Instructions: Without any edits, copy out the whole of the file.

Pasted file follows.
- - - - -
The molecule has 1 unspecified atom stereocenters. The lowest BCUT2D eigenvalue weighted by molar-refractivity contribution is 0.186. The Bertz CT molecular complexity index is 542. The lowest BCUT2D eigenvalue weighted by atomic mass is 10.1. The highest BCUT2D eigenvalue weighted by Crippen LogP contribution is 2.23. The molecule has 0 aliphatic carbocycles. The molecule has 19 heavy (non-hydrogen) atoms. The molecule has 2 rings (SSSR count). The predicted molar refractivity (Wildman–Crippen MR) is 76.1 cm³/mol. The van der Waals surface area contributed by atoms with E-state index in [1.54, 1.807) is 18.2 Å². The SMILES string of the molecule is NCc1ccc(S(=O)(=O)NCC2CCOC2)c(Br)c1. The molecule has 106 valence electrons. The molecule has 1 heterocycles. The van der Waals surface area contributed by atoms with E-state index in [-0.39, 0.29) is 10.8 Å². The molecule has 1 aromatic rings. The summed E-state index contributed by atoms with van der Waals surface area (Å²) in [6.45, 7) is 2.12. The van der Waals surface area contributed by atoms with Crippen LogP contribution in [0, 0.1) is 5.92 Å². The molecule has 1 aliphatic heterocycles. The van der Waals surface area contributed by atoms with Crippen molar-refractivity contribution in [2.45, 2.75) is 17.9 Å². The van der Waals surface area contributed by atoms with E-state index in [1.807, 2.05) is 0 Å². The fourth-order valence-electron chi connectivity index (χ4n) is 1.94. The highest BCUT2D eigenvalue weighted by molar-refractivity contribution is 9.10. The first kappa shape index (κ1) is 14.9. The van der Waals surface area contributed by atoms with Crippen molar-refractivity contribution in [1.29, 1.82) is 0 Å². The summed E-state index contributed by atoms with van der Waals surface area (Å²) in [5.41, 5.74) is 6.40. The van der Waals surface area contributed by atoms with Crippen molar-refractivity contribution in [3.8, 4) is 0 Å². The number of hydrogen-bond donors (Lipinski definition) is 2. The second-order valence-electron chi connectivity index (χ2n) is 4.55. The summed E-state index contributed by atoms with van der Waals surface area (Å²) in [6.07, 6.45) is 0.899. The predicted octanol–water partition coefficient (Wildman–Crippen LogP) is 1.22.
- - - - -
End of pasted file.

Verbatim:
The molecule has 1 unspecified atom stereocenters. The lowest BCUT2D eigenvalue weighted by molar-refractivity contribution is 0.186. The Bertz CT molecular complexity index is 542. The lowest BCUT2D eigenvalue weighted by atomic mass is 10.1. The highest BCUT2D eigenvalue weighted by Crippen LogP contribution is 2.23. The molecule has 0 aliphatic carbocycles. The molecule has 19 heavy (non-hydrogen) atoms. The molecule has 2 rings (SSSR count). The predicted molar refractivity (Wildman–Crippen MR) is 76.1 cm³/mol. The van der Waals surface area contributed by atoms with E-state index in [1.54, 1.807) is 18.2 Å². The SMILES string of the molecule is NCc1ccc(S(=O)(=O)NCC2CCOC2)c(Br)c1. The molecule has 106 valence electrons. The molecule has 1 heterocycles. The van der Waals surface area contributed by atoms with E-state index in [-0.39, 0.29) is 10.8 Å². The molecule has 1 aromatic rings. The summed E-state index contributed by atoms with van der Waals surface area (Å²) in [6.45, 7) is 2.12. The van der Waals surface area contributed by atoms with Crippen LogP contribution in [0, 0.1) is 5.92 Å². The molecule has 1 aliphatic heterocycles. The van der Waals surface area contributed by atoms with Crippen molar-refractivity contribution in [2.45, 2.75) is 17.9 Å². The van der Waals surface area contributed by atoms with E-state index in [1.807, 2.05) is 0 Å². The fourth-order valence-electron chi connectivity index (χ4n) is 1.94. The highest BCUT2D eigenvalue weighted by molar-refractivity contribution is 9.10. The first kappa shape index (κ1) is 14.9. The van der Waals surface area contributed by atoms with Crippen molar-refractivity contribution in [1.29, 1.82) is 0 Å². The summed E-state index contributed by atoms with van der Waals surface area (Å²) in [5.41, 5.74) is 6.40. The van der Waals surface area contributed by atoms with Crippen molar-refractivity contribution in [3.8, 4) is 0 Å². The number of hydrogen-bond donors (Lipinski definition) is 2. The second-order valence-electron chi connectivity index (χ2n) is 4.55. The summed E-state index contributed by atoms with van der Waals surface area (Å²) in [6.07, 6.45) is 0.899. The predicted octanol–water partition coefficient (Wildman–Crippen LogP) is 1.22.